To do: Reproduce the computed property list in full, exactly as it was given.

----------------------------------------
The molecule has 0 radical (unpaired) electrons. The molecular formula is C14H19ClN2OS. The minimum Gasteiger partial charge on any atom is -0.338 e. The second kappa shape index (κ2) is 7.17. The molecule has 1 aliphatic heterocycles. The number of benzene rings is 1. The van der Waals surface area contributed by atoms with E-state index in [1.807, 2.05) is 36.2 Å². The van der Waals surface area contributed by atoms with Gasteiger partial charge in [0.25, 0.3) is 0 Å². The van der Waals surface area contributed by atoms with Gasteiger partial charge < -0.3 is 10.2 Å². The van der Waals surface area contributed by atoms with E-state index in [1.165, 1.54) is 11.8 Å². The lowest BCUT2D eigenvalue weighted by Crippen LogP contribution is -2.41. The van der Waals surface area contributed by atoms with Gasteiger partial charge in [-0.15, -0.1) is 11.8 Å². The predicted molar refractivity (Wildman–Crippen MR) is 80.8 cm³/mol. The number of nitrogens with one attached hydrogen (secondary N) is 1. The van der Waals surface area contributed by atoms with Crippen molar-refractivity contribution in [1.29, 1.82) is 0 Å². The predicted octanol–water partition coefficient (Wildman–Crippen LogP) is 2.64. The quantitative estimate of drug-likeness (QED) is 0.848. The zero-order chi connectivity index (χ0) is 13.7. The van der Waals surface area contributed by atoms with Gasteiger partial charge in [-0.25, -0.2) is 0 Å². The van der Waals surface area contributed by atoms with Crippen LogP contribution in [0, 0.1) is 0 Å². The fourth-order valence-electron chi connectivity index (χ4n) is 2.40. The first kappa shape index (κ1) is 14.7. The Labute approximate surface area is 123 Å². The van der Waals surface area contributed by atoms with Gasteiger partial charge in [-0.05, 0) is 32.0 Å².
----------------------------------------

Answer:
The molecule has 0 radical (unpaired) electrons. The molecular formula is C14H19ClN2OS. The minimum Gasteiger partial charge on any atom is -0.338 e. The second kappa shape index (κ2) is 7.17. The molecule has 1 aliphatic heterocycles. The number of benzene rings is 1. The van der Waals surface area contributed by atoms with E-state index in [1.807, 2.05) is 36.2 Å². The van der Waals surface area contributed by atoms with Gasteiger partial charge in [0.25, 0.3) is 0 Å². The van der Waals surface area contributed by atoms with Gasteiger partial charge < -0.3 is 10.2 Å². The van der Waals surface area contributed by atoms with E-state index in [1.165, 1.54) is 11.8 Å². The lowest BCUT2D eigenvalue weighted by Crippen LogP contribution is -2.41. The van der Waals surface area contributed by atoms with Gasteiger partial charge in [-0.15, -0.1) is 11.8 Å². The predicted molar refractivity (Wildman–Crippen MR) is 80.8 cm³/mol. The number of nitrogens with one attached hydrogen (secondary N) is 1. The van der Waals surface area contributed by atoms with Crippen molar-refractivity contribution in [1.29, 1.82) is 0 Å². The predicted octanol–water partition coefficient (Wildman–Crippen LogP) is 2.64. The quantitative estimate of drug-likeness (QED) is 0.848. The zero-order chi connectivity index (χ0) is 13.7. The van der Waals surface area contributed by atoms with Gasteiger partial charge in [-0.25, -0.2) is 0 Å². The van der Waals surface area contributed by atoms with Crippen LogP contribution in [0, 0.1) is 0 Å². The fourth-order valence-electron chi connectivity index (χ4n) is 2.40. The first kappa shape index (κ1) is 14.7. The Labute approximate surface area is 123 Å². The van der Waals surface area contributed by atoms with Gasteiger partial charge in [-0.05, 0) is 32.0 Å².